Along with these side-missions, you also have boss battles as you transition between neighborhoods and ultimately at the finish of the final level.
Count Crunch's Candy Curse is a fun, casual paced game that is available in both the Windows Phone and Windows 10 Stores. Graphics and animations are well drawn up, game play easy to pick up and there are plenty of challenges to keep the game interesting.
I wasn't a big fan of seeing the opening video every time I launched the game and hopefully the developers will add the ability to skip it with a future game update. I would also like to see a few more levels added to the mix. I do like the side-missions included with each level, but I can see hardcore gamers gobbling up the ten levels quickly.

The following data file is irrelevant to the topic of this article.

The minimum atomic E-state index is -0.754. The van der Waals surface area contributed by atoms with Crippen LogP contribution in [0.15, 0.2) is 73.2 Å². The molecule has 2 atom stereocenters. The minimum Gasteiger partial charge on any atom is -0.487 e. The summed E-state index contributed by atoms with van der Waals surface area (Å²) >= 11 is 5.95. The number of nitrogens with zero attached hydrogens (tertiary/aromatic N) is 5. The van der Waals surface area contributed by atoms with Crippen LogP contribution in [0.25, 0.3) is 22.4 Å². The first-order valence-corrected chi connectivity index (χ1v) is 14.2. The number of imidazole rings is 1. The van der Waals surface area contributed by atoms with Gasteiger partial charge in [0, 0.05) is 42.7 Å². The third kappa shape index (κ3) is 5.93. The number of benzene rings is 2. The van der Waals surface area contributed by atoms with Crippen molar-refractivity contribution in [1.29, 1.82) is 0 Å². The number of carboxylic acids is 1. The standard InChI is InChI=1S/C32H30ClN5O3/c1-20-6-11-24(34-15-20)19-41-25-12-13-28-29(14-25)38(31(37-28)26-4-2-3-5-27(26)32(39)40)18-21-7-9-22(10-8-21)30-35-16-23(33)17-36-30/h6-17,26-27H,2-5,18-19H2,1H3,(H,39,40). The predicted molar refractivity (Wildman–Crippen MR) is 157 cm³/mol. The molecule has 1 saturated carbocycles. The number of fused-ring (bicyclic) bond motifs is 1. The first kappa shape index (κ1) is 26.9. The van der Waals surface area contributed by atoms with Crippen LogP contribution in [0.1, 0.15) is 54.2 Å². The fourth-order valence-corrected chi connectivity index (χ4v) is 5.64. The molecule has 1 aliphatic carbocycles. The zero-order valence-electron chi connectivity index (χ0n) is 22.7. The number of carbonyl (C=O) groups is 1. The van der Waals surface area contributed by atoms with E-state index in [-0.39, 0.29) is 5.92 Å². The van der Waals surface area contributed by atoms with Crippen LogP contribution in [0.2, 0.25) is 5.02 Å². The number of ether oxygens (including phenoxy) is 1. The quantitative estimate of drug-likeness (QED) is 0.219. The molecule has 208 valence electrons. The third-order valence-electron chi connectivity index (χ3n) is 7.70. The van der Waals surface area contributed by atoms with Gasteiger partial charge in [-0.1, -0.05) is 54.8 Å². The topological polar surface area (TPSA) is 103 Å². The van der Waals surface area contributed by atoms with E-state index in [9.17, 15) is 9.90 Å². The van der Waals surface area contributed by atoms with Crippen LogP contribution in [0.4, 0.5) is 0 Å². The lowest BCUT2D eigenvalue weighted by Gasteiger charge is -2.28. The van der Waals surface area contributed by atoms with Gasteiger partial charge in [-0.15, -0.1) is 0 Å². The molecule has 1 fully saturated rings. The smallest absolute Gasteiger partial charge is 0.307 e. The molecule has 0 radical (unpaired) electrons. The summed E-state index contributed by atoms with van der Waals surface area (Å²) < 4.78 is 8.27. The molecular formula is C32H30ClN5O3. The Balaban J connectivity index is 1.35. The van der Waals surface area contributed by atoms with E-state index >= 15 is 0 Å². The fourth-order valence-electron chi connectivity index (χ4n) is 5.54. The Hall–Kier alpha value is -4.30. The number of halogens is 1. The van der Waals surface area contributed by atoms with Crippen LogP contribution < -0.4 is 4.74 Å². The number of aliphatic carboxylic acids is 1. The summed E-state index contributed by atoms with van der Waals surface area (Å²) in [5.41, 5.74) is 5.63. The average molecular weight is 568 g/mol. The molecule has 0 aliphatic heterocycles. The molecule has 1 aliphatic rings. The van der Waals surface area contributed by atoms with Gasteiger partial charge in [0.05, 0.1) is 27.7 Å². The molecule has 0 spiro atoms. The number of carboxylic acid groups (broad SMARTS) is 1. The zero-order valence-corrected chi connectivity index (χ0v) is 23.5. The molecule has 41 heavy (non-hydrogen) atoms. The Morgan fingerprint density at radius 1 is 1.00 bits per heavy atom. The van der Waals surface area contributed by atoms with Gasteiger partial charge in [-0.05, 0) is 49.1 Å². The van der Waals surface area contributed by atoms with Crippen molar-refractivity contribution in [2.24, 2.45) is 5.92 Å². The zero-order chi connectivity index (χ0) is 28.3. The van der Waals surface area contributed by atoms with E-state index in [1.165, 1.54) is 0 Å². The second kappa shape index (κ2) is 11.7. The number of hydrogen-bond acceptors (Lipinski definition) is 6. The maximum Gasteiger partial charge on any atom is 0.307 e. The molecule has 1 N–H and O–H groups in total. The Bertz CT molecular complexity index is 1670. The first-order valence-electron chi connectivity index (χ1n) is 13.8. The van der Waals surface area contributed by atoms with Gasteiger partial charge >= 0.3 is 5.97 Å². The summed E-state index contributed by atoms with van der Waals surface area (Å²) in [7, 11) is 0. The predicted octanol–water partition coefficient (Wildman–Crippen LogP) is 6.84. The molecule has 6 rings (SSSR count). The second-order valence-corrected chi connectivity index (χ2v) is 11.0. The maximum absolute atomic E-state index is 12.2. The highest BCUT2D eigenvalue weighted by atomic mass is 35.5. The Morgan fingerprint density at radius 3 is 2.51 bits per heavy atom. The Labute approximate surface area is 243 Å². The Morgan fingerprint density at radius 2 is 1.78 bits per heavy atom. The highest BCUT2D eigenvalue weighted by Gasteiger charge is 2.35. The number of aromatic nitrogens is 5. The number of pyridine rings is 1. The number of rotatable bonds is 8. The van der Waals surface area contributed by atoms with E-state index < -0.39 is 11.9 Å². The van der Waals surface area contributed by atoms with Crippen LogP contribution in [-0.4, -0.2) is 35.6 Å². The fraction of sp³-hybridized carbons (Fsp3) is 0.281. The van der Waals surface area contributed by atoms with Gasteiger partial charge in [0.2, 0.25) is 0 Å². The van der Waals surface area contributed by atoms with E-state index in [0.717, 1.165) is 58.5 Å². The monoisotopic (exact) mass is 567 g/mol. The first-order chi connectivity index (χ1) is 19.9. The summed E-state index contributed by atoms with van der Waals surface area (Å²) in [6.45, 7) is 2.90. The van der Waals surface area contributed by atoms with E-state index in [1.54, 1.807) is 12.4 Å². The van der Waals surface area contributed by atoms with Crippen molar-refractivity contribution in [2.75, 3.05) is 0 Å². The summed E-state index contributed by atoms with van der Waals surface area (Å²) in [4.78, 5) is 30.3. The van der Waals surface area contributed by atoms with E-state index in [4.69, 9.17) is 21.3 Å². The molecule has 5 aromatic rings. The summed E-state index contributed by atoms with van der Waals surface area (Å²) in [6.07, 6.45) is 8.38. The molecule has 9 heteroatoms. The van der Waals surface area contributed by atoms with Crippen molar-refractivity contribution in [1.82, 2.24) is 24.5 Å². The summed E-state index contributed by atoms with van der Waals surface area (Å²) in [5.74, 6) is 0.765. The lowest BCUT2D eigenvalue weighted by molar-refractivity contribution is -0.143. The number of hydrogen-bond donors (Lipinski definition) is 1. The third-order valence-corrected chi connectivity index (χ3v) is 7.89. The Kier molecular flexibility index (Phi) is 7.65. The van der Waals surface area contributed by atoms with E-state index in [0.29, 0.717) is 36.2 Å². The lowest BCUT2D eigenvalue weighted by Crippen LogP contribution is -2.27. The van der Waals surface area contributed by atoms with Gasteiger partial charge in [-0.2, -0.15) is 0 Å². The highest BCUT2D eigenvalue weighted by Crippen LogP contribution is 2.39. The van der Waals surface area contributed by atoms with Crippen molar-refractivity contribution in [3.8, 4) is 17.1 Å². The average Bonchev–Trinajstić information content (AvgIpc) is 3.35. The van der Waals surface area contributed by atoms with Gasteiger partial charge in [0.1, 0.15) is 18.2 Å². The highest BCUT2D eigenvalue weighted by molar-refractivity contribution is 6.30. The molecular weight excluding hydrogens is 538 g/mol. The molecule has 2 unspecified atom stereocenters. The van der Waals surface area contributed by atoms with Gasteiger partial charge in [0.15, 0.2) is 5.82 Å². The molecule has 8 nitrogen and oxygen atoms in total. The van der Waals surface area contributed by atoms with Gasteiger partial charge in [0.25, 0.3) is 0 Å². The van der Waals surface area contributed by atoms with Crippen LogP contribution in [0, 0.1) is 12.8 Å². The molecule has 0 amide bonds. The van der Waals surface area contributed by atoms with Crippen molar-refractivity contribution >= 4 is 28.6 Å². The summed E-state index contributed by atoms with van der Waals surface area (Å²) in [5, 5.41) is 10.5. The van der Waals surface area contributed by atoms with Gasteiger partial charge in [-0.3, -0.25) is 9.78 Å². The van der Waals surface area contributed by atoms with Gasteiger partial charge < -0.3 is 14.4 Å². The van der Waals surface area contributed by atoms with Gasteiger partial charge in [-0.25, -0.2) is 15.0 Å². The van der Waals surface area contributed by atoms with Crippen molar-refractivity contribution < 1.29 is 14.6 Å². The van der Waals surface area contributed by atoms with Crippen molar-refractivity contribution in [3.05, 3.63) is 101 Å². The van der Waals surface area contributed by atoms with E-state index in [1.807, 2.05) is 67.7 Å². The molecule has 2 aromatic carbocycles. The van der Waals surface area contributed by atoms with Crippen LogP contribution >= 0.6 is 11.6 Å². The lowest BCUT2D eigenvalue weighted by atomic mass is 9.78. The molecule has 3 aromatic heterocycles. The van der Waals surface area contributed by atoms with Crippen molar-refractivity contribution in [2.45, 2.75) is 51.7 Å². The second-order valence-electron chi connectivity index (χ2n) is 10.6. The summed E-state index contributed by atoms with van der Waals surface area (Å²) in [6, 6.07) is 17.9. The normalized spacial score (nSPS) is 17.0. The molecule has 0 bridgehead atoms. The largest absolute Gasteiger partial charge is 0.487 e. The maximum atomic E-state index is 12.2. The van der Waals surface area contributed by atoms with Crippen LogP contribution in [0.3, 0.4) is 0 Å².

While I enjoyed playing Count Crunch's Candy Curse, the biggest drawback will be the lack of a trial version. It would have been nice to see the first level of play being free to give gamers a feel for things before paying the $1.99 for the full game. Is it worth the price of admission? I think so but with ten levels, some may find the game a little short lived for the price.
On the plus side, Count Crunch's Candy Curse is a universal app so you can buy it to play on your Windows Phone and have the game available for your kid's tablet. I can see the game being a fun time waster for the entire family. So far, the Store reviews are positive and if you have given Count Crunch's Candy Curse a try, let us know what you think of the game in the comments below.
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George is the Reviews Editor at Windows Central, concentrating on Windows 10 PC and Mobile apps. He's been a supporter of the platform since the days of Windows CE and uses his current Windows 10 Mobile phone daily to keep up with life and enjoy a game during down time.